The Internet of Things is reshaping the global logistics industry, providing more efficient processes in everything from equipment maintenance to order tracking. Mobile devices, cloud computing, data analytics, and a proliferating assortment of smart sensors are all developing at incredible rates. By connecting these elements — smart equipment tied into a centralized data platform accessible through the cloud — the Industrial Internet of Things (IIoT) can keep supply chains moving more profitably than ever before.
But what exactly does that look like today? And how exactly does the Internet of Things help logistics operators? Here are a few distinct trends in IIoT applications in the logistics industry:
- 1. IIoT improves equipment uptime with predictive maintenance and condition monitoring.
Sticking to maintenance schedules requires planned downtime for some of your most mission-critical assets, whether that’s your forklift fleet or the battery handling equipment that keeps trucks moving.
Built-in sensors can monitor the health of equipment systems in real-time, setting the stage for targeted, just-in-time maintenance programs. Condition-based monitoring alerts operators when, say, oil overheats or collects contaminants.
Combined with data analytics, sensor data allows predictive maintenance, which uses complex algorithms to warn users of potential failure points well before they go critical. Both of these IIoT strategies reduce equipment downtime and ensure that assets are ready for the job when they need to be.
- 2. Smart sensors enhance food safety in the cold chain.
Thermometers on parcels or even pallets of food can track temperature readings and provide a detailed readout at every step along the cold chain. Predictive algorithms can even alert managers if a parcel’s temperature begins to rise, giving them time to react before the product is exposed to unsafe conditions.
While this improves the safety of our food supply chains on its own, it also provides peace of mind for logistics customers. Monitoring food package conditions — by temperature, certainly, but also potentially by humidity and climate purity — can even help comply with FDA Hazard Analysis Critical Control Point (HACCP) requirements.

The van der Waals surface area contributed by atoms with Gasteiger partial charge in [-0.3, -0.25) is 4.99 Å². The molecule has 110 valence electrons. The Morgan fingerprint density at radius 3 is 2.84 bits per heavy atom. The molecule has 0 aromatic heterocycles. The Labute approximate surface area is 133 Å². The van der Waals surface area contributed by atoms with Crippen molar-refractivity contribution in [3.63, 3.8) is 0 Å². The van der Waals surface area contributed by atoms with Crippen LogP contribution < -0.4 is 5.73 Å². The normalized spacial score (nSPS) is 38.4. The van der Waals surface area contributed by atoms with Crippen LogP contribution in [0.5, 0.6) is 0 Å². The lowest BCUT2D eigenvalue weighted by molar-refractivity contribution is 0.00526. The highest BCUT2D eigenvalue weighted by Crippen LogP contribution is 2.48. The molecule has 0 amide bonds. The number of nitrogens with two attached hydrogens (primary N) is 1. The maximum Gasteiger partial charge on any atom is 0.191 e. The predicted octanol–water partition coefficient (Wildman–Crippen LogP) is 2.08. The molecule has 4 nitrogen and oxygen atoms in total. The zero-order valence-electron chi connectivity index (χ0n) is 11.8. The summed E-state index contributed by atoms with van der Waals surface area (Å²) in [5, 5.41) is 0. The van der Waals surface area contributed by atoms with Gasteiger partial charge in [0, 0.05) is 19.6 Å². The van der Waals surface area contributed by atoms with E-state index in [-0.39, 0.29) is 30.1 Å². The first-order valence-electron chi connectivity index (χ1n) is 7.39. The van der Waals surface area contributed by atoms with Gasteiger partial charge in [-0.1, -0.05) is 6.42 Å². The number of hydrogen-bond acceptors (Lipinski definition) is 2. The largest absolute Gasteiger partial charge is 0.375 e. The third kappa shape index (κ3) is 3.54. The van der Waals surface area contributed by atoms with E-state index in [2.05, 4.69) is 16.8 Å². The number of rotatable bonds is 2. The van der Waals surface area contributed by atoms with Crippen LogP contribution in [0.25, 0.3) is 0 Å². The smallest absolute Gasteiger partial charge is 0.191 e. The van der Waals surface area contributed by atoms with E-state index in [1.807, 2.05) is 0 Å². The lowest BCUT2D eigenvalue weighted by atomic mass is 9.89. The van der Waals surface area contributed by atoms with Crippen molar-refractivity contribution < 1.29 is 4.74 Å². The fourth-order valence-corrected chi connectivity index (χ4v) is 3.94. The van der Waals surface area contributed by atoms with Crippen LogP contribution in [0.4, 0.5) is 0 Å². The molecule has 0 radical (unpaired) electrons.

- 3. Warehouse automation depends on IIoT connections.
According to industry publication Material Handling & Logistics, more than 4 million automated guided vehicles (AGVs) and autonomous mobile robots (AMRs) will be handling materials across 50,000 warehouses by 2025.
These automated robots will pick orders, deliver them to human order packers, and repeat the task virtually nonstop, a strategy known as “AGV and/or AMR Goods-to-Person” fulfillment. Make no mistake: Robots need the industrial IoT.
Centralized, cloud-based computing systems organize tasks and assign them to units. The AGVs and AMRs report back to human employees and the warehouse computer system, alerting packers to incoming orders and tracking inventory along the way. Edge computing systems in these AGVs and AMRs also protect workers, halting them in place when they detect people or obstacles in their path.
So far, we’ve only discussed the use of IIoT in warehouses and distribution centers. This technology is also poised to remake the trucking and shipping industries, providing centralized tracking for customers and logistics providers at every point in the supply chain.
These broader, system-wide solutions aren’t quite here as we write these words — but they will be soon. And the companies that are first to understand the application of IoT in logistics today will be most ready for them as they arrive, with corresponding improvements in efficiency and customer service for shipping firms and warehouse operators alike.